United States District Court, D. New Mexico
MEMORANDUM OPINION AND ORDER
August 23, 2016, Defendant Organizacion Mundial de Boxeo,
Inc. (“WBO”) filed an Amended Motion for Transfer
of Venue to the District of Puerto Rico (ECF No. 11), seeking
an order transferring this case to the District of Puerto
Rico because of a forum-selection provision in the
Regulations of World Championship Contests (“WBO
Regulations”). The Court, having considered the motion,
briefs, pleadings, evidence, and applicable law, concludes
that the motion should be granted and this case transferred
to the United States District Court for the District of
Austin Trout is a professional boxer and longtime resident of
Las Cruces, New Mexico. Compl. ¶¶ 1, 3, ECF No.
1-2. The WBO, a boxing sanctioning organization, is a foreign
corporation with its principal place of business in San Juan,
Puerto Rico. Id. ¶¶ 2, 10. The WBO's
operations are purportedly governed by its Constitution,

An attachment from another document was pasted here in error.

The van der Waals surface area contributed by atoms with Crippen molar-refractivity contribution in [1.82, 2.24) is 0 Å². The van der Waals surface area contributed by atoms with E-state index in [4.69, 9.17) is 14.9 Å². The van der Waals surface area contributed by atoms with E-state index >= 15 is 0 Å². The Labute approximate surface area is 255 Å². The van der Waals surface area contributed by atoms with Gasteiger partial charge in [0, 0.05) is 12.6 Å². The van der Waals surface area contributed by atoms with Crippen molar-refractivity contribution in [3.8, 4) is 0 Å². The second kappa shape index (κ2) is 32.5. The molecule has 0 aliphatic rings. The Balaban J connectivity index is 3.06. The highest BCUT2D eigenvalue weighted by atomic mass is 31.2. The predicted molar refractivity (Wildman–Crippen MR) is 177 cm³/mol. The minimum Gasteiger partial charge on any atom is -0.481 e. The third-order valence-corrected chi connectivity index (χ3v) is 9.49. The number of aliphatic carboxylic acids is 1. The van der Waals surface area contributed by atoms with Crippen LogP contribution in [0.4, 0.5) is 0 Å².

By-Laws, and Regulations. See Id. ¶ 13. Under
the rules set out in these governing documents, the WBO
establishes and recognizes championships in various weight
divisions. See Id. ¶ 14. These rules also
require the WBO to rank professional boxers in each weight
division. Id. ¶ 15. Pursuant to the WBO
Regulations, attached as Exhibit B to Mr. Trout's
Complaint, the WBO uses these rankings to determine which
boxers will have an opportunity to fight for each WBO
discussions with and approval by the WBO, Mr. Trout entered
the WBO's rankings as the ninth-ranked junior
middleweight boxer in November 2014, giving up other